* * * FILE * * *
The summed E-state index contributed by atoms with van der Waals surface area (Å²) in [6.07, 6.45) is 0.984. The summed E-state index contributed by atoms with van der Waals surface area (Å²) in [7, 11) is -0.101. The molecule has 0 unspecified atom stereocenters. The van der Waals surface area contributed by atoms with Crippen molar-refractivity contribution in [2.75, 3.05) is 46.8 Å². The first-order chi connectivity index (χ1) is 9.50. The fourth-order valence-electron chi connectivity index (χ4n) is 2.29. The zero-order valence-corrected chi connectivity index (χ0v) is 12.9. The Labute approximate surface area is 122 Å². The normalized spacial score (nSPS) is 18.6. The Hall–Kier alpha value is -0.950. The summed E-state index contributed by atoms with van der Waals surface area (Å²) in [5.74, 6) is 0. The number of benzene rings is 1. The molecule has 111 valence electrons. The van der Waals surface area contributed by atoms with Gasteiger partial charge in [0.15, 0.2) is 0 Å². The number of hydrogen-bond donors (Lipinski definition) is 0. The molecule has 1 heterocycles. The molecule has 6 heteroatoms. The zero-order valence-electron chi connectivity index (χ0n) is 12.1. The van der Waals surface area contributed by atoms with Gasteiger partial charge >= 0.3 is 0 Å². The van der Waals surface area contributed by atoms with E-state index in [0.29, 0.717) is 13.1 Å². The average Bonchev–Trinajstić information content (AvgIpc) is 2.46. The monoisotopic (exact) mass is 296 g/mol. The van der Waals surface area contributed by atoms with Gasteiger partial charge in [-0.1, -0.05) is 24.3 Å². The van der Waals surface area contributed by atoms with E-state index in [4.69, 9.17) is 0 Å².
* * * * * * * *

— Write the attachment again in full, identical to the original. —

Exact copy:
The summed E-state index contributed by atoms with van der Waals surface area (Å²) in [6.07, 6.45) is 0.984. The summed E-state index contributed by atoms with van der Waals surface area (Å²) in [7, 11) is -0.101. The molecule has 0 unspecified atom stereocenters. The van der Waals surface area contributed by atoms with Crippen molar-refractivity contribution in [2.75, 3.05) is 46.8 Å². The first-order chi connectivity index (χ1) is 9.50. The fourth-order valence-electron chi connectivity index (χ4n) is 2.29. The zero-order valence-corrected chi connectivity index (χ0v) is 12.9. The Labute approximate surface area is 122 Å². The normalized spacial score (nSPS) is 18.6. The Hall–Kier alpha value is -0.950. The summed E-state index contributed by atoms with van der Waals surface area (Å²) in [5.74, 6) is 0. The number of benzene rings is 1. The molecule has 111 valence electrons. The van der Waals surface area contributed by atoms with Gasteiger partial charge in [0.15, 0.2) is 0 Å². The number of hydrogen-bond donors (Lipinski definition) is 0. The molecule has 1 heterocycles. The molecule has 6 heteroatoms. The zero-order valence-electron chi connectivity index (χ0n) is 12.1. The van der Waals surface area contributed by atoms with Gasteiger partial charge >= 0.3 is 0 Å². The van der Waals surface area contributed by atoms with E-state index in [0.29, 0.717) is 13.1 Å². The average Bonchev–Trinajstić information content (AvgIpc) is 2.46. The monoisotopic (exact) mass is 296 g/mol. The van der Waals surface area contributed by atoms with Gasteiger partial charge in [-0.1, -0.05) is 24.3 Å². The van der Waals surface area contributed by atoms with E-state index in [4.69, 9.17) is 0 Å².